• "There is a gigantic acquisition opportunity for us. There are a lot of good companies -- with top technology, good people and good structure -- but that are lacking capital right now."Raphael Zagury, Open Co's chief financial officer, on the Brazilian lending company's plans after getting a $270 million credit line from Goldman Sachs.

3 Questions With...

AmEx Ventures' Harshul Sanghi

You founded AmEx Ventures in 2011. What's your investing approach?

We invest in companies in the early stage. We drive partnerships between them and our business units. Over two-thirds of our portfolio has active partnerships with [American Express]. That brings benefits to the startups and to us as early adopters of innovation.

You invested in Stripe in 2013. How did AmEx Ventures get involved so early?

Financial services is about an ecosystem. You need the entire ecosystem of all the players to come together for success. With Stripe they cannot be successful unless they have the network their business relies on. We're one of those networks. They are visionary founders who understood that very early on. You need to have strong integration to enable the acceptance of the card and acquire the merchants. So we could help with that. Today you have a lot of APIs. Back then, there was still a lot to be done. We had to sort of co-create some of these things and help figure them out together. Their vision, in turn, then drove us.

What trends are you excited about in fintech?

A lot of friction can be removed in enabling B2B commerce. We've spent a lot of time on this. There are many different pain points in B2B commerce that can be unpacked. It doesn't get talked about because there's not the sizzle people like to see; if you ask the average Joe if they've heard of Stripe or Plaid they probably haven't. But these are big companies. [AmEx] also has the largest SMB franchise in the country and many parts of the world. We also acquired Kabbage.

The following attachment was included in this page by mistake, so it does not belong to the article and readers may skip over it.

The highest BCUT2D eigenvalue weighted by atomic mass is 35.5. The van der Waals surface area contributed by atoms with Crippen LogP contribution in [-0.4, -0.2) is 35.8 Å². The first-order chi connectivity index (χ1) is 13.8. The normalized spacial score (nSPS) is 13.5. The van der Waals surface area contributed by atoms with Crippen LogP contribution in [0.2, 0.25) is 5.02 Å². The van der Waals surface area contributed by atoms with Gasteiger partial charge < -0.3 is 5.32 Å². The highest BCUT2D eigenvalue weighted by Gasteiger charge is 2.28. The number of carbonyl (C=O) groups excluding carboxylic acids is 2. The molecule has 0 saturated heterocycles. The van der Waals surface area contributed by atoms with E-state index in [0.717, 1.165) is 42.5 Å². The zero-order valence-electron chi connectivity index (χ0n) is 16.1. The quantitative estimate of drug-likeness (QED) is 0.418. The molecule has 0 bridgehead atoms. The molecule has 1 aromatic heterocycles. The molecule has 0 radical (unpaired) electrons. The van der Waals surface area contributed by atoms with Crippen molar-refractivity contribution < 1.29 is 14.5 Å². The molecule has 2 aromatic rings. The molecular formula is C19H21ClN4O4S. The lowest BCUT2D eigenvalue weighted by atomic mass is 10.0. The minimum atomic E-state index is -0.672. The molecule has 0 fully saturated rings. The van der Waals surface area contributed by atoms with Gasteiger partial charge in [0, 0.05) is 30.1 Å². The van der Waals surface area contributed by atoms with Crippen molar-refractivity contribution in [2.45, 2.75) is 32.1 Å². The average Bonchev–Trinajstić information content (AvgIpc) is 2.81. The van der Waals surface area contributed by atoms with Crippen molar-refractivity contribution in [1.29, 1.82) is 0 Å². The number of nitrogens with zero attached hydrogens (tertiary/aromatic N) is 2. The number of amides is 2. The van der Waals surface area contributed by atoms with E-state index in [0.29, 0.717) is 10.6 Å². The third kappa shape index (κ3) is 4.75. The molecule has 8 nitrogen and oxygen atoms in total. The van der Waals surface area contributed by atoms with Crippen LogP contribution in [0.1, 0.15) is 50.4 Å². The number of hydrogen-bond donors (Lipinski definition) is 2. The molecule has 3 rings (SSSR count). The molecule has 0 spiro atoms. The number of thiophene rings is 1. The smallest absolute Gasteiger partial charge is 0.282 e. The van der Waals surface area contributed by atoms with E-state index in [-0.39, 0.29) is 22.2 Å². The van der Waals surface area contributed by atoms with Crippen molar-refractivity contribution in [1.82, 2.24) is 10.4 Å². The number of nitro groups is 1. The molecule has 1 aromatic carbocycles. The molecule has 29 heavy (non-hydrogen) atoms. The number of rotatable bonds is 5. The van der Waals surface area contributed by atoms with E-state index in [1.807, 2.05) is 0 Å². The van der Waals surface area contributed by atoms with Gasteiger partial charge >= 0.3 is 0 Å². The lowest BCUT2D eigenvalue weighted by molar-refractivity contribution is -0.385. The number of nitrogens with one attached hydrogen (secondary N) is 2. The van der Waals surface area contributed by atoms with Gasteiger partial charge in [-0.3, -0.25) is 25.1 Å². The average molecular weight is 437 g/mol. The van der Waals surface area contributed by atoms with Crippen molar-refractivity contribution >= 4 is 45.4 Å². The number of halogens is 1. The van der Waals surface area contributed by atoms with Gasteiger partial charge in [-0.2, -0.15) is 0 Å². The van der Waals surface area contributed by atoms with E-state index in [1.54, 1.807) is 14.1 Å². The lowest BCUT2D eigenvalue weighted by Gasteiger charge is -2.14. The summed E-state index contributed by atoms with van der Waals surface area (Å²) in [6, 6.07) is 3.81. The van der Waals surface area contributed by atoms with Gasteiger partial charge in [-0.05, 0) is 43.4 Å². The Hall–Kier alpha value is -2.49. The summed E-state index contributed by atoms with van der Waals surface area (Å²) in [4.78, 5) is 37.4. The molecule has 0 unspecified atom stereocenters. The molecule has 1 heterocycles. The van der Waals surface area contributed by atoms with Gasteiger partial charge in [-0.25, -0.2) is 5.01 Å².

The future of travel is another area. I have family on the other side of the planet, so I'd like to get there as quickly as possible. People spend a lot of time on travel, from actually traveling to booking to discovery. But there's actual travel itself — to make that a real great experience that we used to have 20 or 30 years ago. [Our portfolio company] Boom Supersonic is a good example of that.

Need to Know

  • Earnest has a new CEO. The student loan refinancing company named David Green as its new chief executive, replacing Susan Ehrlich, who has retired from the company though she will remain on Earnest board.
  • Stripe expanded in Europe. The payments infrastructure company said its service for issuing digital and virtual cards is now available in 20 countries, including France, Germany, Greece and Austria.
  • Barclays is shutting down Pingit. The UK-based bank confirmed that its pioneering mobile payments app which launched in 2012 will be closed on June 30.
  • The Bank of England and Her Majesty's Treasury are exploring digital currency. The two government agencies haven't decided yet whether to issue a CBDC.

Deal Flow

  • Mastercard will acquire Ekata for $850 million. The financial services giant said buying the digital identity company will enable it to offer more security features to its network.
  • Revolut is reportedly aiming for a $10 billion valuation or more. The digital payments startup is said to be in talks with FT Partners, for a new equity raise.
  • Razorpay raised $160 million. The India-based business payments company's series E round, which was led by Singapore's sovereign wealth fund, GIC and Sequoia Capital India, boosted its valuation to $3 billion.
  • Starling Bank raised $69 million. The British digital bank's funding round was led by Goldman Sachs and will be used for its European expansion and M&A.
  • Zilch raised $80 million. The British buy-now-pay-later company's series B round, which values Zilch at over $500 million, was led by Gauss Ventures and M&F Fund.
  • Clearbanc changed its name and raised $100 million. The ecommerce investor has rebranded as Clearco. Its series C round, which was led by Oak HC/FT, values the company at nearly $2 billion.
  • Routable raised $30 million. The business payments company's series B funding was led by Open AI CEO Sam Altman and Lattice CEO Jack Altman.

Data Point

864,000

The number of crypto futures liquidations during a price downdraft on April 17 — a single-day record, according to The Block. About 70% were on crypto exchange Binance.

A MESSAGE FROM BROADRIDGE

The future is positively digital. Ready? Consumers, investors and shareholders are savvier than ever. Everyone needs to create more engaging experiences that keep pace with today's new expectations. See how you can stay ahead with next-gen technologies that deliver on what matters most.

Learn more